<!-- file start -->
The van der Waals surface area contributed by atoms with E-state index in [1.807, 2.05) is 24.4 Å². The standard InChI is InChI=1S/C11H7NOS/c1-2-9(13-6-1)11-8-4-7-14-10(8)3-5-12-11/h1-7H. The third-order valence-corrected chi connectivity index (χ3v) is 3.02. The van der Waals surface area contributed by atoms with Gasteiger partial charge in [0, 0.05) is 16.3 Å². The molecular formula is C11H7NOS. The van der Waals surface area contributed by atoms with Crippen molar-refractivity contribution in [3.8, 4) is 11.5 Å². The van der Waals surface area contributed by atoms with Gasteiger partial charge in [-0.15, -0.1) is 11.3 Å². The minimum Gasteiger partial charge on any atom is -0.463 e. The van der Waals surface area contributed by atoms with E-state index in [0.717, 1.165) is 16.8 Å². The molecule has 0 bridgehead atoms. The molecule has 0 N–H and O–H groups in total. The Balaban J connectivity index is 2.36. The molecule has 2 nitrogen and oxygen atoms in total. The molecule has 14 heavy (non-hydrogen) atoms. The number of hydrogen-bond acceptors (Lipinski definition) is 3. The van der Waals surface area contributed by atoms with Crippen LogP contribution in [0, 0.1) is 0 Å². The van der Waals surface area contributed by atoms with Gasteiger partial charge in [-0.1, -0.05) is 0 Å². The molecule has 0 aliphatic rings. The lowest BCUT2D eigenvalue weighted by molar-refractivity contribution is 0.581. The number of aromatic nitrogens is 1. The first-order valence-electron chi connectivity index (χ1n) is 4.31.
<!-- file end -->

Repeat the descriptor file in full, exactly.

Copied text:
The van der Waals surface area contributed by atoms with E-state index in [1.807, 2.05) is 24.4 Å². The standard InChI is InChI=1S/C11H7NOS/c1-2-9(13-6-1)11-8-4-7-14-10(8)3-5-12-11/h1-7H. The third-order valence-corrected chi connectivity index (χ3v) is 3.02. The van der Waals surface area contributed by atoms with Gasteiger partial charge in [0, 0.05) is 16.3 Å². The molecular formula is C11H7NOS. The van der Waals surface area contributed by atoms with Crippen molar-refractivity contribution in [3.8, 4) is 11.5 Å². The van der Waals surface area contributed by atoms with Gasteiger partial charge in [-0.15, -0.1) is 11.3 Å². The minimum Gasteiger partial charge on any atom is -0.463 e. The van der Waals surface area contributed by atoms with E-state index in [0.717, 1.165) is 16.8 Å². The molecule has 0 bridgehead atoms. The molecule has 0 N–H and O–H groups in total. The Balaban J connectivity index is 2.36. The molecule has 2 nitrogen and oxygen atoms in total. The molecule has 14 heavy (non-hydrogen) atoms. The number of hydrogen-bond acceptors (Lipinski definition) is 3. The van der Waals surface area contributed by atoms with Crippen LogP contribution in [0, 0.1) is 0 Å². The van der Waals surface area contributed by atoms with Gasteiger partial charge in [-0.1, -0.05) is 0 Å². The molecule has 0 aliphatic rings. The lowest BCUT2D eigenvalue weighted by molar-refractivity contribution is 0.581. The number of aromatic nitrogens is 1. The first-order valence-electron chi connectivity index (χ1n) is 4.31.